After working in a neuroscience laboratory for over a year, I still get excited whenever I tell my friends about my research. It was focused on investigating the expression and localization of a particular protein, and my experiments frequently involved imaging brain tissue slices. This required me to harvest whole brains from mice pups. I had to first anesthetize the mice and flush the blood from their body’s circulation. I then surgically removed their brains and mounted them on microscope slides. My friends, most of whom are ‘non-bio’ people unfamiliar with such animal experiments, all respond with the same question and stunned expression: “How can you be so cruel to animals?”
The methods I used in my project are only a few examples of animal experiments being done in biological research. Animal experiments have long played a vital role in these fields. Animals have been used by renowned physicians since the 6th century BC to study human anatomy and physiology, and the understanding of disease mechanisms and the discovery of medical treatments became heavily dependent on animal experiments. While historically these experiments were undeniably gruesome, the development of ethical standards has accompanied the advancement of laboratory techniques. Although we have come a long way in establishing regulations for animal experimentation, the debate continues on its ethical and moral grounds. On one hand, scientists continue to advocate the use of animal models as other methods do not yield data that are equally good and accurate. Animal rights activists, however, argue that the benefits do not provide justification for causing animal suffering in the laboratory.
To say that we should get rid of animal experimentation altogether is to hinder the advancement of biological research. For the time being, it is practically impossible. The best we can do is to minimize the use of animal models in our experimental designs. One way would be using cell lines rather than live animals. We can also take advantage of computer simulations to study biological systems, or mimic these systems by utilizing “body on a chip” technology (a microchip containing mini, 3D-printed organs maintained by an artificial system) or 3D organoid cultures (cell aggregates derived from human tissues). However, a broad range of experiments used in behavioral, developmental, and genetic studies still could not be conducted since they are heavily dependent on the physiological or cognitive responses of a live animal. Due to such limitations, these alternatives should not fully replace animal experiments but instead complement them.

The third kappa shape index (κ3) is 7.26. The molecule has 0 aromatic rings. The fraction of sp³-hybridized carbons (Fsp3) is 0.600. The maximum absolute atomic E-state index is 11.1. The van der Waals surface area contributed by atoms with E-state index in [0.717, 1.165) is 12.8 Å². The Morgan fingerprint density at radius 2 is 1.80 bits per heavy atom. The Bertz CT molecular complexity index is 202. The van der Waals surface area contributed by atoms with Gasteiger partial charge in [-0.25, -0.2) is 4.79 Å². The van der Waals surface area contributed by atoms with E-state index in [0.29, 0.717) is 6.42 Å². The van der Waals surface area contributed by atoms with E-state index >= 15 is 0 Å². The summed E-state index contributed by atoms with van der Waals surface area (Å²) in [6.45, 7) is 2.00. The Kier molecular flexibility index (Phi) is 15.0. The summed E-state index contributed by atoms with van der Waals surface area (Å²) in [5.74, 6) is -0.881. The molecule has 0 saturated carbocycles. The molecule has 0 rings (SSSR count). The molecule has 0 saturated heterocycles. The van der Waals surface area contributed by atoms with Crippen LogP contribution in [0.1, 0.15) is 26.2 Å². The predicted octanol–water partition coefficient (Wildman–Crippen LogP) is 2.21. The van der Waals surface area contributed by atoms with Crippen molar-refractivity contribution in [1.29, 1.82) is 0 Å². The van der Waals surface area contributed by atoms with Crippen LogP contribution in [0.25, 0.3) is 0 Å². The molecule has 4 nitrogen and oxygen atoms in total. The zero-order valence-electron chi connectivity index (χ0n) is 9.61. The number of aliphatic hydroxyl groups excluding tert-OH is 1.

In addition, we should continuously review the regulations set by animal welfare committees and conduct regular checks on whether laboratories are abiding by these rules. These regulations are outlined in legislative laws such as the Animal Welfare Act in the US or the Animal Protection Act in South Korea. These regulations ensure that animals are properly transported, raised, and handled in the laboratory. Regular training and seminars on the proper care of animals should also be held in universities and research institutions.
We should aim to become comfortable with discussing animal experiments — with the full knowledge that these experiments are being conducted under tight regulations and are beneficial to society.